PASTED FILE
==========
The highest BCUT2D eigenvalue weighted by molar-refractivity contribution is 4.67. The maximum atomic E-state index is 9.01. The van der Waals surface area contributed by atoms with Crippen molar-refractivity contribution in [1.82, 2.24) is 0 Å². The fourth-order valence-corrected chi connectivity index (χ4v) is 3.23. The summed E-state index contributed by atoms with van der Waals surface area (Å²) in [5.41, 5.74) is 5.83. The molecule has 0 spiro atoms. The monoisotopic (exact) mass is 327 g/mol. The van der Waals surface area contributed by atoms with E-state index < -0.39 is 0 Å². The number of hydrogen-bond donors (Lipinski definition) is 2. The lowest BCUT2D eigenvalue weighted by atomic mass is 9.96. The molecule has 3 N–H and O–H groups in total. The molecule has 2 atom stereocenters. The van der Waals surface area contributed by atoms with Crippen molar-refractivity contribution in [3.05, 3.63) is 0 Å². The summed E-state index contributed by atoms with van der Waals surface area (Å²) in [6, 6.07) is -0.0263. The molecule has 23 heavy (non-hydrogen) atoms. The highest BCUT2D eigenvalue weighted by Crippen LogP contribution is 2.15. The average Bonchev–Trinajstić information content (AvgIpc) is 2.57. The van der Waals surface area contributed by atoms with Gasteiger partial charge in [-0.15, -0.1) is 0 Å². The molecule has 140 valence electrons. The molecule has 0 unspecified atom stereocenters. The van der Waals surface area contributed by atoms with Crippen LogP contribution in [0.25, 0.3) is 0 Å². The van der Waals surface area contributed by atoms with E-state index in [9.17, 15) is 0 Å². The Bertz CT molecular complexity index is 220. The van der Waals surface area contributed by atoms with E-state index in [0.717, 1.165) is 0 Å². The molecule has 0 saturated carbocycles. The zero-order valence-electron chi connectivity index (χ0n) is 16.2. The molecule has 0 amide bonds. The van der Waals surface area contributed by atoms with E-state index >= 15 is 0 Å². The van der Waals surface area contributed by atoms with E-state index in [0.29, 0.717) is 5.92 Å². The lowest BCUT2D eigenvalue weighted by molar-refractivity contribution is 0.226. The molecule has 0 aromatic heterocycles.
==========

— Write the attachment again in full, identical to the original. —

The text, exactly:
The highest BCUT2D eigenvalue weighted by molar-refractivity contribution is 4.67. The maximum atomic E-state index is 9.01. The van der Waals surface area contributed by atoms with Crippen molar-refractivity contribution in [1.82, 2.24) is 0 Å². The fourth-order valence-corrected chi connectivity index (χ4v) is 3.23. The summed E-state index contributed by atoms with van der Waals surface area (Å²) in [5.41, 5.74) is 5.83. The molecule has 0 spiro atoms. The monoisotopic (exact) mass is 327 g/mol. The van der Waals surface area contributed by atoms with E-state index < -0.39 is 0 Å². The number of hydrogen-bond donors (Lipinski definition) is 2. The lowest BCUT2D eigenvalue weighted by atomic mass is 9.96. The molecule has 3 N–H and O–H groups in total. The molecule has 2 atom stereocenters. The van der Waals surface area contributed by atoms with Crippen molar-refractivity contribution in [3.05, 3.63) is 0 Å². The summed E-state index contributed by atoms with van der Waals surface area (Å²) in [6, 6.07) is -0.0263. The molecule has 23 heavy (non-hydrogen) atoms. The highest BCUT2D eigenvalue weighted by Crippen LogP contribution is 2.15. The average Bonchev–Trinajstić information content (AvgIpc) is 2.57. The van der Waals surface area contributed by atoms with Gasteiger partial charge in [-0.15, -0.1) is 0 Å². The molecule has 140 valence electrons. The molecule has 0 unspecified atom stereocenters. The van der Waals surface area contributed by atoms with Crippen LogP contribution in [0.25, 0.3) is 0 Å². The van der Waals surface area contributed by atoms with E-state index in [9.17, 15) is 0 Å². The Bertz CT molecular complexity index is 220. The van der Waals surface area contributed by atoms with E-state index in [0.717, 1.165) is 0 Å². The molecule has 0 saturated carbocycles. The zero-order valence-electron chi connectivity index (χ0n) is 16.2. The molecule has 0 amide bonds. The van der Waals surface area contributed by atoms with E-state index >= 15 is 0 Å². The van der Waals surface area contributed by atoms with E-state index in [0.29, 0.717) is 5.92 Å². The lowest BCUT2D eigenvalue weighted by molar-refractivity contribution is 0.226. The molecule has 0 aromatic heterocycles.